In a one-page statement, IBP national president Domingo Egon Cayosa, along with Philippine Medical Association (PMA) president Jose Santiago Jr. and Philippine College of Surgeons president Jose Antonio Salud, said the pressing demands of public health and safety have outweighed individual rights.
www.ibp.ph/File
Doctors, lawyers urge COVID patients to waive privacy
Evelyn Macairan (The Philippine Star) - April 6, 2020 - 12:00am

MANILA, Philippines — The Integrated Bar of the Philippines (IBP) and two medical organizations yesterday appealed to coronavirus disease 2019 (COVID-19) patients and persons under investigation (PUI) to waive their right to patient privacy to aid the Department of Health (DOH)’s contact tracing efforts and stem the spread of the disease.

In a one-page statement, IBP national president Domingo Egon Cayosa, along with Philippine Medical Association (PMA) president Jose Santiago Jr. and Philippine College of Surgeons (PCS) president Jose Antonio Salud, said the pressing demands of public health and safety have outweighed individual rights.

“We earnestly request that COVID-19 patients or PUIs voluntarily waive the confidentiality of their medical condition and forthrightly inform those they have been in close contact with; that the government, particularly the DOH, prudently use and promptly share medical information to enable all concerned authorities, institutions and persons to effectively take precautionary and remedial measures,” they said.

With the increasing number of COVID-19 patients seeking treatment or admission in clinics and hospitals, some of whom do not divulge their true condition, they risk infecting these health institutions and their health workers.

It also becomes difficult for government to conduct timely, adequate and complete contact tracing. It would be difficult to determine how many virus carriers may have multiplied because they were not properly tested, quarantined, isolated or treated. 

They added it would only be fair to those who may have had contact with a COVID-19 positive patient or a PUI, that they be informed so they could take precautionary or remedial measures. 

Secretary Menardo Guevarra of the Department of Justice (DOJ) shared the sentiments of the IBP, PMA and PCS, saying there is ethical and legal basis to support COVID-19 patients and PUIs to disclose their true medical condition.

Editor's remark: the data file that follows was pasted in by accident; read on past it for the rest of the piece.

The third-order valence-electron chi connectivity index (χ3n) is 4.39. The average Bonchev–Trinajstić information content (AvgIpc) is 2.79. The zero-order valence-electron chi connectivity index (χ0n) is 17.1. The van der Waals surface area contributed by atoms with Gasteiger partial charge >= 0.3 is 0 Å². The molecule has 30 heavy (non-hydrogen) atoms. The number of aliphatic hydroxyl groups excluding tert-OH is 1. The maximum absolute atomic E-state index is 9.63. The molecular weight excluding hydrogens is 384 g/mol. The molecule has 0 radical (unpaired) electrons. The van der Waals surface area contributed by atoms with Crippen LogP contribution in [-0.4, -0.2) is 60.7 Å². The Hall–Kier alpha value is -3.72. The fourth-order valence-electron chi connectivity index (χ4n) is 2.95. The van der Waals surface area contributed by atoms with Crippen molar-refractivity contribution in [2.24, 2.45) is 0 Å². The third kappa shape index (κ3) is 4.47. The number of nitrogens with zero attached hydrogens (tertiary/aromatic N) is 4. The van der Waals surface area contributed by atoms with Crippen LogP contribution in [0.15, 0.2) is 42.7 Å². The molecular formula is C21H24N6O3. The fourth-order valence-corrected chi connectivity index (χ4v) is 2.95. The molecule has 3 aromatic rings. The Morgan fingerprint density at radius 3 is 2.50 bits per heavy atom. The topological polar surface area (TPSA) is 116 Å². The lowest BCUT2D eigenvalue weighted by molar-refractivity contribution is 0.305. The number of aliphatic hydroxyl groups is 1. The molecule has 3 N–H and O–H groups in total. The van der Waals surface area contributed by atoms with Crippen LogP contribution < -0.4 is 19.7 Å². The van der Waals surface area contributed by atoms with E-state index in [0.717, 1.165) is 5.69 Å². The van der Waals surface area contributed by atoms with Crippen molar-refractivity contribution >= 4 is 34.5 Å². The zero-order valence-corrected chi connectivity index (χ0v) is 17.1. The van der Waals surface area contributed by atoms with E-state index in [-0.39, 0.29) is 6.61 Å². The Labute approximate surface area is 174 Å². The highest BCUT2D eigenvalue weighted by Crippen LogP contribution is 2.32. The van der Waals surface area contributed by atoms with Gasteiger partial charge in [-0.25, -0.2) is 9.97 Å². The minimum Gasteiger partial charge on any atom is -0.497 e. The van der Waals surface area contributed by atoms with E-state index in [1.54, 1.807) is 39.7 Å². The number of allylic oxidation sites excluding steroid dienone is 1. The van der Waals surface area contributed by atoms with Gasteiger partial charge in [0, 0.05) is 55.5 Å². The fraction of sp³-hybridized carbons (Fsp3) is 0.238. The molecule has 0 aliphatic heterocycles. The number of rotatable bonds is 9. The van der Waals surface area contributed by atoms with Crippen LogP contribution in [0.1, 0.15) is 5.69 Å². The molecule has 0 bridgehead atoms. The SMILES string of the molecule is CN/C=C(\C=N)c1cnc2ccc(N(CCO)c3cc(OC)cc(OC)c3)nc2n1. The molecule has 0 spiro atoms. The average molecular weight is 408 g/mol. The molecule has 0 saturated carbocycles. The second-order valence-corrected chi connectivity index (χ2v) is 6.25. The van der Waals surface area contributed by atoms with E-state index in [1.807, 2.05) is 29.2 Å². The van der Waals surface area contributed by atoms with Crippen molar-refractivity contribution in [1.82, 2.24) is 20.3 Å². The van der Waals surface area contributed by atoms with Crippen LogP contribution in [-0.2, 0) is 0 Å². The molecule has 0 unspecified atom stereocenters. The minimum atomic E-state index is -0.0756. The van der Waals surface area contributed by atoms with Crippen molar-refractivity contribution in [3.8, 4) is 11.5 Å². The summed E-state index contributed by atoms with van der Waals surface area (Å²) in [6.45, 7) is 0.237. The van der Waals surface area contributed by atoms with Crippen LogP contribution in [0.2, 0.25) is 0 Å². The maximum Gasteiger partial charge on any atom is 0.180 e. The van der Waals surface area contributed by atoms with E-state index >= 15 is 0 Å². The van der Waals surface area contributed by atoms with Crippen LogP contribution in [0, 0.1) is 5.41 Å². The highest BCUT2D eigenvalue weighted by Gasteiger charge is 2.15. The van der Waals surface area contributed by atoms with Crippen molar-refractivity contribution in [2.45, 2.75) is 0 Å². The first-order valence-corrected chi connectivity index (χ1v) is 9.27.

“I strongly support the call of the IBP upon COVID-19 positive individuals and PUIs for the waiver of confidentiality of their medical condition. This will enable other people they have been in close contact with to take the necessary precautions or remedial measures to protect themselves, without having to further burden the DOH with the tedious task of contact-tracing. Both the PMA and the Data Privacy Commission provide the ethical and legal basis for this action in times of public health emergency, and the DOJ affirms its validity,” said Guevarra.

The IBP, PMA and PCS added that being diagnosed with COVID-19 should not be treated as a sin, a crime or a stigma.

“We empathize with the COVID-19 patients, and they and their families should be given support, understanding, compassion and protection. We reiterate our call that they should not be discriminated against. We, however, pray that their tragedy be turned into heroism by their honesty and voluntary waiver of confidentiality of their medical condition for the greater good,” they added.

By disclosing their real medical condition, they would be able to help their own family members, friends, co-workers and others with whom they have been in close contact. 

They also noted that there are existing laws and rules that grant the government sufficient authority and basis to lift the confidentiality of the medical condition of COVID-19 patients and PUIs. 

One legal basis is Section 9 of Republic Act 11332 (Surveillance and Response to Notifiable Diseases, Epidemics and Health Events of Public Health Concern) that warns the public that non-cooperation in times of public health emergencies is illegal.

Even the National Privacy Commission Bulletin No. 3, dated last March 19, states, “The Data Privacy Act of 2012 is an enabler in critical times like this” and that “during this time, it is not only the ‘misuse’ of data that concerns us but also the ‘missed’ use that could have made a difference in containing the disease.”

“We therefore urge the government to promptly provide (with adequate safeguards) to all health institutions, concerned law enforcers, and responsible local authorities the medical data of patients to avoid further infection, facilitate contact tracing, and promptly alert those infected. The present pandemic requires proactive and decisive steps that must be based on facts, science and the law, not on politics, posturing or partiality,” the three organizations said.

DOMINGO EGON CAYOSA INTEGRATED BAR OF THE PHILIPPINES
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